Buttonwillow Raceway – The aforementioned Spank really stretched the thematic possibilities of his Renault R10, but he sold the car-and-livestock theme of a Romanian-built Dacia (“YOU WANT BLUE JEANS? I HAVE AMERICAN CIGARETTE.”) so well and the
air-cooled Renault barely failed at all in the forbidding desert heat. The end result: Another IOE for Spank, his sixth.
Sebring – Team Fairlylame’s 1964 Ford Fairlane was a no-brainer at this race that, despite low attendance, featured an all-star crowd.
The Ridge Motorsports Park – The Ridge may have been the first LeMons race with multiple Peugeots and while the turbocharged Cheese-Eating Surrender Monkeys are an actually capable car, Fflat’s sadly stock 505 (above) was extremely slow. Guess which team finished higher.
Autobahn Country Club – The 14-hour, single-session race at Autobahn was extremely interesting in Class C with the class-winning Schnitzelwagen struggling to stay running and with an IOE battle royale between Afunzalo Racing’s Fiat X1/9 and Sir Jackie Stewart’s Coin Purse Racing’s Ford EXP. Both were on equally unsure footing for most of the race and when the June bugs had all been spattered on windscreens, Afunzalo emerged slightly less awful.
New Jersey Motorsports Park, Summer – It would be easy to jump to the conclusion that a Ford Capri should be a great LeMons car. That is a poor assumption to make, however, as those like Prompt Critical’s occasionally develop their power from the outdated Cologne V6. They overcame that to win a tough IOE at NJMP.
High Plains Raceway – Volatile RAM is the nom de hooptie of the famous pair of twin-engined Toyotas known colloquially as the MRolla (above) and the FX32. The car(s) took some sorting to work out their bugs, but they’re proper race cars now, as demonstrated by a sixth-place overall finish for the MRolla.
Thunderhill – PeugeotDaddy would give the Grumpy Cat truck some staunch competition for slowest LeMons car, as their Peugeot 404 ran its fastest laps under caution because it could actually, for once, use the whole track.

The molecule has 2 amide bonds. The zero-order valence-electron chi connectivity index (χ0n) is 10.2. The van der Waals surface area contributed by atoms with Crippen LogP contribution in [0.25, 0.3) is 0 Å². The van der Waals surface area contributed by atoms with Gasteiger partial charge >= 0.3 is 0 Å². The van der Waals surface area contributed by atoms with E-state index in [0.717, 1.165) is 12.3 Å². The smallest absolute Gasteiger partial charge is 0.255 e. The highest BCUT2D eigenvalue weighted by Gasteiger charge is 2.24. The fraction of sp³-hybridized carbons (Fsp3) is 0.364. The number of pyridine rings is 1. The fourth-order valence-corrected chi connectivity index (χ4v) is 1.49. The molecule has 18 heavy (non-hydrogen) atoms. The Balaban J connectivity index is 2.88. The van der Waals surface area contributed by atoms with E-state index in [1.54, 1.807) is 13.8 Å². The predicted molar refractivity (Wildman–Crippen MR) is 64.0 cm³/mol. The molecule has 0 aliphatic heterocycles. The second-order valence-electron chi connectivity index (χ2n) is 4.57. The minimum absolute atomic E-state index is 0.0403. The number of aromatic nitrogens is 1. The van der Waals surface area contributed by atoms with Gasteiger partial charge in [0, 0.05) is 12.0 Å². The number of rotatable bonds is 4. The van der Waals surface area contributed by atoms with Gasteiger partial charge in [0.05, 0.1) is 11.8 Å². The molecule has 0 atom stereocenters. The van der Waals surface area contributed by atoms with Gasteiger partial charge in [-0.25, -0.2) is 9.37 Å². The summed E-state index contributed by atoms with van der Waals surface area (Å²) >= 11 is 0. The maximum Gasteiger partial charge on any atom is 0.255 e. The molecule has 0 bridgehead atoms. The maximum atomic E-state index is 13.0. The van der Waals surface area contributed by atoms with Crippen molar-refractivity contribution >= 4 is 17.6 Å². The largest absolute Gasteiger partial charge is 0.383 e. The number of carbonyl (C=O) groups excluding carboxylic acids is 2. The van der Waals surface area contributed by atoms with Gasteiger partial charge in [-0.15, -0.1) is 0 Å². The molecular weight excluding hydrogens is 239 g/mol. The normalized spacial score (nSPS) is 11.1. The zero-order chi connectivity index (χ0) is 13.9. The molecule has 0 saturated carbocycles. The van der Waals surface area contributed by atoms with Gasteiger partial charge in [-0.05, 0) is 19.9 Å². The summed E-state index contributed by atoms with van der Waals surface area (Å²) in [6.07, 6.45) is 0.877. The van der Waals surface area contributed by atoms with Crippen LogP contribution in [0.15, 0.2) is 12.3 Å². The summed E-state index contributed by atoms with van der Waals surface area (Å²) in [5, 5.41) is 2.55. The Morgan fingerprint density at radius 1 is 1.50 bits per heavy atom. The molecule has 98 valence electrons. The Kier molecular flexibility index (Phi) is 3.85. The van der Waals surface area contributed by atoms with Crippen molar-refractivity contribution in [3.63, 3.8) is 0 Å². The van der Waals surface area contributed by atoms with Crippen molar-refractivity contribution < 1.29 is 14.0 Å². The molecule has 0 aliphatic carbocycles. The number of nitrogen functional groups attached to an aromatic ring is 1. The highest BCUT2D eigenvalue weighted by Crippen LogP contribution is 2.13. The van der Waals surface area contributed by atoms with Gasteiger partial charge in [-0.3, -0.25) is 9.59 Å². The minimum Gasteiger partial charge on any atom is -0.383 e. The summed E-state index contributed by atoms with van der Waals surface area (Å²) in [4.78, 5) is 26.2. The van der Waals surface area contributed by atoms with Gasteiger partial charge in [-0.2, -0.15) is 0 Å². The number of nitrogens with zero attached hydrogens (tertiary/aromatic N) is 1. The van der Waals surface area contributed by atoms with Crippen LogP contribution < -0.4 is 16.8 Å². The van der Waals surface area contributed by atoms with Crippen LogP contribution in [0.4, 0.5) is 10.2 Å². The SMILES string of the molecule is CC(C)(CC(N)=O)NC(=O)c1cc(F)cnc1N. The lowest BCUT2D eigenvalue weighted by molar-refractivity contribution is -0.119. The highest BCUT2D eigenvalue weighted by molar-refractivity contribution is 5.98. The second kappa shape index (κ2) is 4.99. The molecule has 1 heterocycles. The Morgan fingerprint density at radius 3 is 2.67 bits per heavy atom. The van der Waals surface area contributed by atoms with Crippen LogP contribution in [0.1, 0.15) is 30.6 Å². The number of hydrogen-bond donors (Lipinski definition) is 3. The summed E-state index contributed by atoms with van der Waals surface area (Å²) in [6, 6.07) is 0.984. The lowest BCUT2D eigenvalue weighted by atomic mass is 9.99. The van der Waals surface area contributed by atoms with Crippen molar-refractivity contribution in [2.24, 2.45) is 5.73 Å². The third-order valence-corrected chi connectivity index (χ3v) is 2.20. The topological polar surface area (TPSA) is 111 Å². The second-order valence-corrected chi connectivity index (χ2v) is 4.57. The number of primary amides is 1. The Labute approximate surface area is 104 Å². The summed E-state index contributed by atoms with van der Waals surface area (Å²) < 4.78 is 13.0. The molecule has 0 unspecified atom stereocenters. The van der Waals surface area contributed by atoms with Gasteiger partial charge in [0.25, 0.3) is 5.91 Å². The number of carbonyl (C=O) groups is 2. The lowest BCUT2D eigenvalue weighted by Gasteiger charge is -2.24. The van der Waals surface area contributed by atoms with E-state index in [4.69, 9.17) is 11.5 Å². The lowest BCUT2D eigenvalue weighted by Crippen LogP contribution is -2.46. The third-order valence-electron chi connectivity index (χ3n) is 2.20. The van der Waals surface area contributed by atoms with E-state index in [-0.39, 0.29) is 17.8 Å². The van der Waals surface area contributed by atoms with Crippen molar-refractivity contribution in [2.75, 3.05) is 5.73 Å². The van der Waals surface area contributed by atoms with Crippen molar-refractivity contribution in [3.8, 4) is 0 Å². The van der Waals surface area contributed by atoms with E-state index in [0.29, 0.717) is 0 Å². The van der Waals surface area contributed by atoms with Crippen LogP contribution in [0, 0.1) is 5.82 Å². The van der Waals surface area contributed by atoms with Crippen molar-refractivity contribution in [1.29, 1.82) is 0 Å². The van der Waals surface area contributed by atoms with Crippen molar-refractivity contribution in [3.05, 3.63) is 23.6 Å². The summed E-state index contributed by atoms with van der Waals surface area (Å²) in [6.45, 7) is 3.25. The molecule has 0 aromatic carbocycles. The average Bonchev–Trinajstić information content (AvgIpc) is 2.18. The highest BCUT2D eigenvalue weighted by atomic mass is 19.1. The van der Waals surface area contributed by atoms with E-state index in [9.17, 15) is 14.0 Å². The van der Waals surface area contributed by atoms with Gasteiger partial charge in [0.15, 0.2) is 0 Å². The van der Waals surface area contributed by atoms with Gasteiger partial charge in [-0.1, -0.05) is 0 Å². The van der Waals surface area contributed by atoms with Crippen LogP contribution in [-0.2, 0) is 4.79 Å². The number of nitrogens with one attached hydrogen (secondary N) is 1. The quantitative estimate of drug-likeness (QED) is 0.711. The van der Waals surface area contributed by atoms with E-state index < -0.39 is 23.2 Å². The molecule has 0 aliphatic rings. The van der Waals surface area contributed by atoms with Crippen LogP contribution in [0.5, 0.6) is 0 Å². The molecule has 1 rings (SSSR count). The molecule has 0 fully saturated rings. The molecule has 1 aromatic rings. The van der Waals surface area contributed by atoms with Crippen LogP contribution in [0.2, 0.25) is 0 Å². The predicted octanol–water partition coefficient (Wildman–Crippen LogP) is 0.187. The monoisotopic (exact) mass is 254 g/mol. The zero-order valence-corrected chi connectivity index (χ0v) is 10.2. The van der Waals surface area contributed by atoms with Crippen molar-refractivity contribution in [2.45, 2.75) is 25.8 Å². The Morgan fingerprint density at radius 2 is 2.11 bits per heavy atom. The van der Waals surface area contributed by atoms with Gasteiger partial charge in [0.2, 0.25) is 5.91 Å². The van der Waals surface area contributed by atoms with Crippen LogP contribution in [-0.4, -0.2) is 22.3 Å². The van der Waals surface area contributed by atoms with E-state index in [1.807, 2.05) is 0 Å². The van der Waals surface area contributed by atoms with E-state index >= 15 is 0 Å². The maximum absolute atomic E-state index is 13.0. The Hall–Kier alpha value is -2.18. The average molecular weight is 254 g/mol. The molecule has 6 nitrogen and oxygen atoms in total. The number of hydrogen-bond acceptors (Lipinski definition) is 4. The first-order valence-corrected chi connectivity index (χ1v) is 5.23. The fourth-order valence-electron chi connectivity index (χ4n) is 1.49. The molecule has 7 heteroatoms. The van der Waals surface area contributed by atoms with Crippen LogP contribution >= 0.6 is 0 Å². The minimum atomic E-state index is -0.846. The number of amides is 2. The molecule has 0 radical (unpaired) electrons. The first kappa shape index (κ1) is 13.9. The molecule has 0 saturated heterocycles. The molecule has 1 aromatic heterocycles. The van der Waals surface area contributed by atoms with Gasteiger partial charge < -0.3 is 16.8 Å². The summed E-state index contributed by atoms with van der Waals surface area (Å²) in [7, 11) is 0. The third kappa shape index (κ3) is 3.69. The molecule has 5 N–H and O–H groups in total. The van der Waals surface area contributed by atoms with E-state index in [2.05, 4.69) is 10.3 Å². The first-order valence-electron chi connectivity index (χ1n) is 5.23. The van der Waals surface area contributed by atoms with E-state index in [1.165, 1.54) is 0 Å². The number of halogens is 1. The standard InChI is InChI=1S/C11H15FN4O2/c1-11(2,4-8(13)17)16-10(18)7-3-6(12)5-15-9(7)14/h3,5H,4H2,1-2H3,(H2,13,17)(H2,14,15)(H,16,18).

Carolina Motorsports Park, Fall – Speedycop focused less on outlandish builds this year, instead focusing on winning overall (which he did) and winning Class B with the Honda Accord-ion (which he did not). However, he did build two picture-perfect film car replicas, a Jurassic Park Ford Explorer and a National Lampoon’s Vacation Ford LTD/Family Truckster, which dragged its way to an IOE at CMP.
Gingerman Raceway, Fall – The shortcut to LeMons glory is to bring big, Malaise Era tanks, which is exactly what Team Sheen—formerly known as a repeated almost-winner with their Acura Integra—did with a Dodge Mirada. They left the all-leather interior and squishy suspension intact, which allowed the sweet side-exit pipes for the car’s Mopar 318 to scrape under heavy corner loading.
New Hampshire Motor Speedway – Futility Motorsports had, until this race, been the perfect name for a team crazy enough to run a cousin to That Godawful K-Car, a Dodge Daytona. Somehow, their G-Body kept all of its pieces mostly together for an entire weekend, little short of a miracle.
MSR Houston – First-generation Honda Civics are exceedingly rare anymore, but The Resistance found a survivor (above) in Texas, where it won an easy IOE at the Houston race.
Searsnomainfeonraceway – RUSTANG have been racing their slow, automatic 1971 Ford Mustang for a while now and while it’s almost always finished in the bottom 10 percent of the standings, they cracked the top half of the 180-car field this time around. The quantum quality leap was just enough to give them the year’s final IOE honors.
YOU MAY ALSO HAVE ENJOYED
Several cars failed to take home class wins or an IOE but are winners-slash-losers in this long-winded writers mind. So this long-winded writer will now subject you to his thoughts on a few of them.
Zero Budget Racing made a